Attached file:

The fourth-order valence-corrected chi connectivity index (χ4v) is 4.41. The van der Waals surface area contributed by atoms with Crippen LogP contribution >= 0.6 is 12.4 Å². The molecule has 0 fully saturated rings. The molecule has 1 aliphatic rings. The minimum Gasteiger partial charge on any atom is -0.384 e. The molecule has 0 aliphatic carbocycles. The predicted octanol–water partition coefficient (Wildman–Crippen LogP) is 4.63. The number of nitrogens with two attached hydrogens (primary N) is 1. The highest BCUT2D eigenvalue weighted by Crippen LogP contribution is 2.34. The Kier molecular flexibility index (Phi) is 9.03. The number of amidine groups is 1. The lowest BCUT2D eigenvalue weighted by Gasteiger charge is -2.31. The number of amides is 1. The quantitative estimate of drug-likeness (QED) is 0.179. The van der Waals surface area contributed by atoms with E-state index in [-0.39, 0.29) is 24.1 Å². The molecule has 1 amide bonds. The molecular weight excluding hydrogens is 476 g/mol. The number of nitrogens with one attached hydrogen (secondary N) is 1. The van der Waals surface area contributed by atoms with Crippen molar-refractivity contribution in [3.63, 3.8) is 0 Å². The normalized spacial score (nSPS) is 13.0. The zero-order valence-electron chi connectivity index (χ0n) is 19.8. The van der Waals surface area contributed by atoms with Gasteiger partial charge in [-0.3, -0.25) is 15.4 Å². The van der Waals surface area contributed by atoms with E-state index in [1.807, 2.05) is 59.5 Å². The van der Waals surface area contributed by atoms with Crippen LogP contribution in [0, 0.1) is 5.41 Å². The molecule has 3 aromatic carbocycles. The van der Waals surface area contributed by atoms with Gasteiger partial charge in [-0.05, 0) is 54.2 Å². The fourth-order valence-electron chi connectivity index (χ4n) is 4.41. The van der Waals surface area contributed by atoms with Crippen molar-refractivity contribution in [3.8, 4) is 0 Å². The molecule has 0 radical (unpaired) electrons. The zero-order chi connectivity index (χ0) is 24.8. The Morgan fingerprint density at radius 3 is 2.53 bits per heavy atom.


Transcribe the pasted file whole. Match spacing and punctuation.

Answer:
The fourth-order valence-corrected chi connectivity index (χ4v) is 4.41. The van der Waals surface area contributed by atoms with Crippen LogP contribution >= 0.6 is 12.4 Å². The molecule has 0 fully saturated rings. The molecule has 1 aliphatic rings. The minimum Gasteiger partial charge on any atom is -0.384 e. The molecule has 0 aliphatic carbocycles. The predicted octanol–water partition coefficient (Wildman–Crippen LogP) is 4.63. The number of nitrogens with two attached hydrogens (primary N) is 1. The highest BCUT2D eigenvalue weighted by Crippen LogP contribution is 2.34. The Kier molecular flexibility index (Phi) is 9.03. The number of amidine groups is 1. The lowest BCUT2D eigenvalue weighted by Gasteiger charge is -2.31. The number of amides is 1. The quantitative estimate of drug-likeness (QED) is 0.179. The van der Waals surface area contributed by atoms with E-state index in [-0.39, 0.29) is 24.1 Å². The molecule has 1 amide bonds. The molecular weight excluding hydrogens is 476 g/mol. The number of nitrogens with one attached hydrogen (secondary N) is 1. The van der Waals surface area contributed by atoms with Crippen molar-refractivity contribution in [3.63, 3.8) is 0 Å². The normalized spacial score (nSPS) is 13.0. The zero-order valence-electron chi connectivity index (χ0n) is 19.8. The van der Waals surface area contributed by atoms with Gasteiger partial charge in [-0.3, -0.25) is 15.4 Å². The van der Waals surface area contributed by atoms with E-state index in [1.807, 2.05) is 59.5 Å². The van der Waals surface area contributed by atoms with Crippen LogP contribution in [0, 0.1) is 5.41 Å². The molecule has 3 aromatic carbocycles. The van der Waals surface area contributed by atoms with Gasteiger partial charge in [-0.05, 0) is 54.2 Å². The fourth-order valence-electron chi connectivity index (χ4n) is 4.41. The van der Waals surface area contributed by atoms with Crippen molar-refractivity contribution in [3.8, 4) is 0 Å². The molecule has 0 radical (unpaired) electrons. The zero-order chi connectivity index (χ0) is 24.8. The Morgan fingerprint density at radius 3 is 2.53 bits per heavy atom.